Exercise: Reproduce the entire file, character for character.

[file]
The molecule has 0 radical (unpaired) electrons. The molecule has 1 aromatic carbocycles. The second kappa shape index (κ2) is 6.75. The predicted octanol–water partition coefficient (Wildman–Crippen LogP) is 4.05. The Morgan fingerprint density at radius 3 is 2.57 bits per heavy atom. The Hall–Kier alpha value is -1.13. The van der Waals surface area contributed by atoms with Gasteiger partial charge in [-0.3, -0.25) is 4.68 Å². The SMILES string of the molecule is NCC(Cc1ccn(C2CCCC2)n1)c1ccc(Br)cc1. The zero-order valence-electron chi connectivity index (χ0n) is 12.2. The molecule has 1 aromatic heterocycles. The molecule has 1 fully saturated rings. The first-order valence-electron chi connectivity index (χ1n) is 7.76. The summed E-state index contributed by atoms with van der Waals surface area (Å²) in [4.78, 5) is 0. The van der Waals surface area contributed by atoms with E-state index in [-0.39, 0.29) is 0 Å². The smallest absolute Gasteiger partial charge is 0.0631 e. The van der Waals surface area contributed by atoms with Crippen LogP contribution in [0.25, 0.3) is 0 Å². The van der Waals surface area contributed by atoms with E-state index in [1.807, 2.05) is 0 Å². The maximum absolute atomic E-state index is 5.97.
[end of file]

The molecule has 0 radical (unpaired) electrons. The molecule has 1 aromatic carbocycles. The second kappa shape index (κ2) is 6.75. The predicted octanol–water partition coefficient (Wildman–Crippen LogP) is 4.05. The Morgan fingerprint density at radius 3 is 2.57 bits per heavy atom. The Hall–Kier alpha value is -1.13. The van der Waals surface area contributed by atoms with Gasteiger partial charge in [-0.3, -0.25) is 4.68 Å². The SMILES string of the molecule is NCC(Cc1ccn(C2CCCC2)n1)c1ccc(Br)cc1. The zero-order valence-electron chi connectivity index (χ0n) is 12.2. The molecule has 1 aromatic heterocycles. The molecule has 1 fully saturated rings. The first-order valence-electron chi connectivity index (χ1n) is 7.76. The summed E-state index contributed by atoms with van der Waals surface area (Å²) in [4.78, 5) is 0. The van der Waals surface area contributed by atoms with E-state index in [-0.39, 0.29) is 0 Å². The smallest absolute Gasteiger partial charge is 0.0631 e. The van der Waals surface area contributed by atoms with Crippen LogP contribution in [0.25, 0.3) is 0 Å². The van der Waals surface area contributed by atoms with E-state index in [1.807, 2.05) is 0 Å². The maximum absolute atomic E-state index is 5.97.